My face was in my hands
not in prayer, but in my hands
my face peeled of skin
by volcanic burst of water boiling up
from a pressure canner that lacked one handle.
The hum of the water didn’t sound right
for the simple hot-water bath the recipe
called for. Too hot? Too late. The lid blew off
when the seal was opened and a geyser of burning
broke over my face, across my chest
and down my arm, my mouth an astonished O!
All in a moment, my face was in my hands
and saving face took on a different meaning.
I was a being of flesh and not of wood,
but that changed in a moment
when I Daphne fled from Apollo’s grasp.
I called to my father, the river god,
Help me, Father! Help me! No sooner
had the plea crossed my lips than
what had been foot became root
of laurel tree, fingers webbed into branches
leafing out to a startled Apollo.
When I Daphne, as fairest maiden, was lost
to him, the laurel became his own tree
whose leaves crowned athletes in games
dedicated to the amorous god whose sighs
and lamentations were hushed by the wind
that blew through the leaves of the laurel tree.
The thought of Zelda Fitzgerald
dancing herself to death-by-fire
on the top floor of an insane asylum
gives me pause in the presence
of fire always, with fear attending.
Once scorched, any one of us thinks
twice about where the extinguisher is;
then memorizes, “In case of fire …”
before putting on dancing shoes.
The plywood hammered into place
over plate glass windows.
Survival kits of band-aids, flashlights
sandbags at the reaches of the tide.
It’s a monster, they say, the coming
hurricane, christened Florence––
a name for a friendly waitress,
a name that might tame some of its power.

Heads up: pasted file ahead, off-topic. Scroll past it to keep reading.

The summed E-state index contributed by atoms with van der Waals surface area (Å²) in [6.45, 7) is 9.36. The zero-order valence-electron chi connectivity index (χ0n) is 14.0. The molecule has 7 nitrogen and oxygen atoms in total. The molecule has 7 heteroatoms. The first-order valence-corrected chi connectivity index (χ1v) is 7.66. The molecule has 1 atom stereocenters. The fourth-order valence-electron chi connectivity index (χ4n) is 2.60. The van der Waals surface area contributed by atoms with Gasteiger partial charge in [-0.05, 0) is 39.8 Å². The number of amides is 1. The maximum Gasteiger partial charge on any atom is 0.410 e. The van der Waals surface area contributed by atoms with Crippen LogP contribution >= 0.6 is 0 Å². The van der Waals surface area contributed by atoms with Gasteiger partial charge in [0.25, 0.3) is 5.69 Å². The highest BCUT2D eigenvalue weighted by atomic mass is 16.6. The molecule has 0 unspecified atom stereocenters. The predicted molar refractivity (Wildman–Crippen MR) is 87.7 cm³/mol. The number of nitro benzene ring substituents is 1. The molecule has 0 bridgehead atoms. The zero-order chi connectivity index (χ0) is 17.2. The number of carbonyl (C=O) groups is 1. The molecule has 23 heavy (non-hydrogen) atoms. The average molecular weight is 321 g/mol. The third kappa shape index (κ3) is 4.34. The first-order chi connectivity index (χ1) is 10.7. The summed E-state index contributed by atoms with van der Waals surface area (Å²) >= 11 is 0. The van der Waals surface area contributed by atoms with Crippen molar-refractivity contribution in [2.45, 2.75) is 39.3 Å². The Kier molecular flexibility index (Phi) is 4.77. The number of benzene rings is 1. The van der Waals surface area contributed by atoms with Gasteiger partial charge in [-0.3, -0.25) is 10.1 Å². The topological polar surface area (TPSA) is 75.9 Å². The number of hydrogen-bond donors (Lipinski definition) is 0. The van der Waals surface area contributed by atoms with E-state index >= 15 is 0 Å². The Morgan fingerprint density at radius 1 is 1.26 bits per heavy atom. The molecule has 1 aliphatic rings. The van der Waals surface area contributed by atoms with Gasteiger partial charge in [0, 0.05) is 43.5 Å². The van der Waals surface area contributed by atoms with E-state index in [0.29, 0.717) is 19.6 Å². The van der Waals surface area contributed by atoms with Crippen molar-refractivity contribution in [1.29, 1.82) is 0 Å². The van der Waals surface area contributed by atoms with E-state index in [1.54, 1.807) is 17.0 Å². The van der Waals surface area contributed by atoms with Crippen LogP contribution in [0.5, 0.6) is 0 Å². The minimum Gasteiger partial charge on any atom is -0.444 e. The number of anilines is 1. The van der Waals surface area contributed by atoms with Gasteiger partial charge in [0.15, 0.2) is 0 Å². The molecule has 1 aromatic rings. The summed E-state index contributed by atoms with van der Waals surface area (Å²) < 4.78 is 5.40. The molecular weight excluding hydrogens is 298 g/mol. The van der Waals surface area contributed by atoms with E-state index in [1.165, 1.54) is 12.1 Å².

At the hurricane center, who names
has power. (Remember Adam
walking in Eden, naming, naming …)
Forecasters hang their hats on
multiple fictions. Powerless before
Nature, what else can they do but hope?
On this day of destruction, the Word comes down
as bodies came down through the sacred air
as the towers themselves came down in fire and dust
choking those running away in donated sneakers
those running barefoot to Brooklyn, to Bedford Stuy
running, running away to the future, to this anniversary
when we remember the runners, the jumpers
the hostages on the planes; the lovers of fire
who commandeered those planes, those misguided
ones who worshiped death. But a new altar arises
today, when the Word comes down as life, new life
these 17 years gone; new life in the womb
of the present moment. New life that is breath
for those in New York and beyond.
Judith Robbins will read from her second collection of poems, The Bookbinder’s Wife, on Sunday, May 27 at 1 p.m. at Barnes & Noble, Augusta.
The Bookbinder’s Wife will be available, as will be her first collection, The North End. There will be time for discussion during and after the reading.
On Sunday, March 18, 2018, Judith Robbins will join poets Claire Hersom and Susann Pelletier for a reading of their poems and conversation about poetry in their lives.
This event, dubbed “Blue Collar Daughters,” is the first in a monthly series of community poetry and conversations sponsored by L/A Arts.The event will take place between 2 and 4 p.m. in the L/A Arts Gallery, 221 Lisbon St., Lewiston.
A donation of $4 is suggested, and there will be light fare offered. The poets’ books will be available for sale.